I am also an associate research fellow on a project called 50:50 at the Sir Arthur Lewis Institute of Social and Economic Studies (SALISES) at the University of the West Indies, Mona, Jamaica, that examines post-independence socio-economic developments primarily in the Anglophone Caribbean, and suggests new ways for rethinking development in the region. As well I am part of a SALISES international working group, on Rural Resilience and Agricultural Development Studies. The Agrarian component of my contribution to these projects, utilizes the arguments and methodology developed in my earlier text, "Negotiating Caribbean Freedom: Peasants and State in Development." Combining the theorizing of creolization in my recent text, "Globalization and the Post-Creole Imagination: Notes on Fleeing the Plantation," with issues of development particularly related to notions of resilience, sustainability, governance, processes of rural "othering," that emerge from this vibrant and highly productive project; I am better equipped to tackle the question of governance, violence, otherness, and the quest for freedoms-subjects centered in my new work.


Dirk Philipsen

Associate Research Professor in the Sanford School of Public Policy

Dirk Philipsen is an economic historian and political economist at the Sanford School of Public Policy and the Department of History.  He also serves as Senior Fellow at the Kenan Institute for Ethics, and director of both the Regenerative Futures Lab and the Build a Better World Focus program at Duke University. His work and teaching is focused on underlying structural requirements for wellbeing of people and planet.  His research includes economic metrics, the history of capitalism, the role of private property, and the promises of a revitalized commons.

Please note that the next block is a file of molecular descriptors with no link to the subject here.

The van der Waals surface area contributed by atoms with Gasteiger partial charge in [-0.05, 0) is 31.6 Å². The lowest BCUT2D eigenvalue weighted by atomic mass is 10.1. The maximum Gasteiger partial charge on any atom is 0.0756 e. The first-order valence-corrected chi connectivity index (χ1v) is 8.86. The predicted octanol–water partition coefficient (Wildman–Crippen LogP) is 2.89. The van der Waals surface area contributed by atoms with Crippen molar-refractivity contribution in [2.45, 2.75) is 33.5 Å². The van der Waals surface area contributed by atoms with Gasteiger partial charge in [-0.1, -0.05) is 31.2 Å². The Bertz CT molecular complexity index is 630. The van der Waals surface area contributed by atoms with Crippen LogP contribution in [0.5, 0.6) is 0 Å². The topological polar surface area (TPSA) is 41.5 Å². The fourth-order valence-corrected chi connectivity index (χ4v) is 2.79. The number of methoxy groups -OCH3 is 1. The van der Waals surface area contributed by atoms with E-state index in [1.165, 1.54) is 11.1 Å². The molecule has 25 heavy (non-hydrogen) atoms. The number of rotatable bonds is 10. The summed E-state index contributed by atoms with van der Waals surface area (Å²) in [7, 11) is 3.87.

Raised in Germany and educated in both Germany and the United States, he received a BA in economics (College for Economics, Berlin, 1982), an MA in American Studies (John F. Kennedy Institute, Free University Berlin, 1987), and a Ph.D in American Social and Economic History (Duke University, 1992). He has taught at Duke University, Virginia Commonwealth University, and Virginia State University. For ten years, he served as Director of the Institute for the Study of Race Relations at Virginia State University, which he founded in 1997. 

Dirk Philipsen has received fellowships from the National Endowment for the Humanities, the Andrew Mellon Foundation, the Franklin Humanities Center at Duke, and the Virginia Foundation for the Humanities. He has published on the history of modern capitalism, economic growth, the commons, movements for social and economic justice, as well as race and race relations. His first book, We Were the People, chronicles the collapse of communism in East Germany and was published by Duke University Press. Recently, he served as editor and contributor to a volume on Green Business, published by SAGE. His latest work is published by Princeton University Press under the title The Little Big Number – How GDP Came to Rule the World, And What to Do About It (Spring 2015.)